How can I give and receive compliments?

Do you know what compliments are?

They are nice things we say to people about their appearance or things they did.  They’re a way of praising other people.  For example, if your friend is wearing a new sweater, you might say ‘I really like your sweater.’  Or, if your teammate plays well in a sports game, you might say ‘Wow! You were awesome!’

Compliments are often used in English, especially in casual conversations.  In fact, there a some times when we would almost always give compliments eg. eating food someone has cooked for us.

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When complimenting people about how they look, it’s usually better to do it with people you know well eg. friends and family.  It’s also a good idea to use the verb ‘to suit.’  It means to be a good match for that person eg. ‘That jacket really suits you!’  When complimenting people about their actions, you can also do it with people you don’t know so well.  For example, to a classmate getting a high test score, you might say ‘I’m impressed!’ or ‘Good on you!’

If you can, try to be specific when giving compliments.  This will make your compliment seem more honest or genuine.  For example, after saying ‘That jacket really suits you,’ also say ‘I really like the color’.  Or, after saying ‘Your presentation was awesome!’, also say ‘I especially liked the part about….’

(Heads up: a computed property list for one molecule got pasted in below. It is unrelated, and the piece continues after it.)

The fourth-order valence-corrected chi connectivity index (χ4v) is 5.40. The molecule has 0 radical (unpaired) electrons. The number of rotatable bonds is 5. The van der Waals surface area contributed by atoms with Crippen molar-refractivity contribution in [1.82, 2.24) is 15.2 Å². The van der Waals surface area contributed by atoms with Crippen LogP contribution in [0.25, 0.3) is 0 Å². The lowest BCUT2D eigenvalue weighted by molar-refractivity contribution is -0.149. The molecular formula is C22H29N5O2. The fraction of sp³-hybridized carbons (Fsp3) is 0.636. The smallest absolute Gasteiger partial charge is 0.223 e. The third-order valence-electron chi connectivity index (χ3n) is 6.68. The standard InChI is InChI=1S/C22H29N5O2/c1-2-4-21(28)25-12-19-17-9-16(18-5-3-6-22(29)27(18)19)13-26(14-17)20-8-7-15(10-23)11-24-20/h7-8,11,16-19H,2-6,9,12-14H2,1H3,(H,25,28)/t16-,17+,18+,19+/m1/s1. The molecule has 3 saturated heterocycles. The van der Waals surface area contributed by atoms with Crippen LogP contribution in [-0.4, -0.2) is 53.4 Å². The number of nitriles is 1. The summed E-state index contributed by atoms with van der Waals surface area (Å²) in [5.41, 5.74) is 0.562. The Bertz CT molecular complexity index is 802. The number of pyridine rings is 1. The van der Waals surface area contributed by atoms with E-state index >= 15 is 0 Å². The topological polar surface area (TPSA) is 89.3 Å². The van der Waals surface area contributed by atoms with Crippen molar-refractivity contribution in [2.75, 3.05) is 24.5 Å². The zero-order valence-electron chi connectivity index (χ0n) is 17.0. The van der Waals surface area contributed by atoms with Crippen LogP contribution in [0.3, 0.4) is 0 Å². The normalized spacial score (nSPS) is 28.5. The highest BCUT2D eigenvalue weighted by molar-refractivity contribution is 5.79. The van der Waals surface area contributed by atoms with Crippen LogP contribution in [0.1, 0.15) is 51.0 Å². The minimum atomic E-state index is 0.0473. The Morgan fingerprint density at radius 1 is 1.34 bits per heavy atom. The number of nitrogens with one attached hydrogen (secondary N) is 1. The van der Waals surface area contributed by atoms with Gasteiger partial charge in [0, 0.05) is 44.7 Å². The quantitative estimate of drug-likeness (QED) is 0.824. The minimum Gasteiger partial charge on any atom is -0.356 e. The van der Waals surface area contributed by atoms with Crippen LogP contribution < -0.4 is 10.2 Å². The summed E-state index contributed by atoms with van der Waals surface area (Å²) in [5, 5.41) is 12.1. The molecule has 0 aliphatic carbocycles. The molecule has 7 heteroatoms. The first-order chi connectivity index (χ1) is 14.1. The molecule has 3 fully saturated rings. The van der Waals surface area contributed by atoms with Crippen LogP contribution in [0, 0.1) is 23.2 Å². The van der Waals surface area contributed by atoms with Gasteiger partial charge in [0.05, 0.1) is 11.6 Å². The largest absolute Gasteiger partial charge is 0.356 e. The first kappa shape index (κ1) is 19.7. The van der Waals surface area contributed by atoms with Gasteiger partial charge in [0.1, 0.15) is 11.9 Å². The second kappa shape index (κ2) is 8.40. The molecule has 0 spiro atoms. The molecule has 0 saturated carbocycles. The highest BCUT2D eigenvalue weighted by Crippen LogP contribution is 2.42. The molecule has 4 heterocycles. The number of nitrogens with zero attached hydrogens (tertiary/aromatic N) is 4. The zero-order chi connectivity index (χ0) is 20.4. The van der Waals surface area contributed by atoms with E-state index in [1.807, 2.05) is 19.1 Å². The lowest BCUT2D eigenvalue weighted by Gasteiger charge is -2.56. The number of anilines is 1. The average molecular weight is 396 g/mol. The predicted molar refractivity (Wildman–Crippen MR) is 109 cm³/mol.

Importantly, the language we use can change when complimenting.  It can change depending on who or what we are complimenting.  For example, you wouldn’t say ‘good job’ when your boss gets a promotion, instead you would say ‘congratulations’.  Phrases like ‘good job’ or ‘well done’ or not usually used for people who are older or in a higher position than you (eg. your teacher or boss). 

To receive a compliment, rather than saying ‘no’ or ‘I don’t think so,’ it’s usually better to accept the compliment first.  For example, thank the speaker using phrases like ‘Really? Thank you,’ or ‘Thank you. You’re too kind.’  You can also be modest by adding things like ‘Thank you, do you really think so?’ or ‘Thank you, but I could’ve done better.’

Below are some more examples of language you can use for complimenting in different situations:

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Everyday clothing and appearance

I like your new haircut. It really suits you.

Those sunglasses really suit you!

Nice jacket! Is it new?

 

Dressing for a special event (eg. wedding, formal party)

You look incredible! (for her)

You look amazing! (for her)

You look sharp! (for him)

Wow, look at you! (can also be used for children)

 

Things/objects

I like your car. Is it new?

Your house is amazing!

 

Eating someone’s cooking

This is really good!

This is fantastic!

This is incredible!

Yum! (more casual)

 

Someone’s achievements or actions

I’m impressed! (general achievements eg. doing a job well, getting a high test score)

Congratulations! / Good on you! (passing a test/getting an award/passing an interview/getting a promotion etc.)

You were awesome!  (after a game, performance, presentation, etc.)

Good job! / Well done! (for kids/your students/your subordinates)

I’m proud of you! (usually for kids, especially your own)

 

Receiving compliments

Really? Thank you! (appearance and actions)

Thank you. Do you really think so? (appearance and actions)

Thank you, you’re too kind. (actions)

Thank you, but I could’ve done better (actions)

 

Related links:

How can I disagree politely?

Can you tell a funny story in English?